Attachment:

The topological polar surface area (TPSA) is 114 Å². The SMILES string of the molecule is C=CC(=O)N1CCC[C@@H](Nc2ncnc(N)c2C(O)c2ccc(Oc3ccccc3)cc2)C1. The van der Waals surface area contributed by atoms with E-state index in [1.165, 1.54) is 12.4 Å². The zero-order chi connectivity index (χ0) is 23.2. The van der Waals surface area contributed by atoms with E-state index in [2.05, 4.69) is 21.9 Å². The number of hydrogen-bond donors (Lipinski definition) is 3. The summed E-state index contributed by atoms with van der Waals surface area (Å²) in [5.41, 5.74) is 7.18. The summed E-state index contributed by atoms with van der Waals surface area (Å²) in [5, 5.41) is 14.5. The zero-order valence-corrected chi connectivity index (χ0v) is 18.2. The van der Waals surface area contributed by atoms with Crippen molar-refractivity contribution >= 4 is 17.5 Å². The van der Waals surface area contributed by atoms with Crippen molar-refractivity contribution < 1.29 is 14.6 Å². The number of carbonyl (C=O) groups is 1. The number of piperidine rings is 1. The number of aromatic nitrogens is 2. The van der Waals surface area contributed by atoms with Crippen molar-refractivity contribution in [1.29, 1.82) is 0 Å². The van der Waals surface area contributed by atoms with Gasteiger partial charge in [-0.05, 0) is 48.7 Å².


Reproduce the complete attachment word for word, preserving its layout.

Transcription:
The topological polar surface area (TPSA) is 114 Å². The SMILES string of the molecule is C=CC(=O)N1CCC[C@@H](Nc2ncnc(N)c2C(O)c2ccc(Oc3ccccc3)cc2)C1. The van der Waals surface area contributed by atoms with E-state index in [1.165, 1.54) is 12.4 Å². The zero-order chi connectivity index (χ0) is 23.2. The van der Waals surface area contributed by atoms with E-state index in [2.05, 4.69) is 21.9 Å². The number of hydrogen-bond donors (Lipinski definition) is 3. The summed E-state index contributed by atoms with van der Waals surface area (Å²) in [5.41, 5.74) is 7.18. The summed E-state index contributed by atoms with van der Waals surface area (Å²) in [5, 5.41) is 14.5. The zero-order valence-corrected chi connectivity index (χ0v) is 18.2. The van der Waals surface area contributed by atoms with Crippen molar-refractivity contribution >= 4 is 17.5 Å². The van der Waals surface area contributed by atoms with Crippen molar-refractivity contribution < 1.29 is 14.6 Å². The number of carbonyl (C=O) groups is 1. The number of piperidine rings is 1. The number of aromatic nitrogens is 2. The van der Waals surface area contributed by atoms with Crippen molar-refractivity contribution in [1.29, 1.82) is 0 Å². The van der Waals surface area contributed by atoms with Gasteiger partial charge in [-0.05, 0) is 48.7 Å².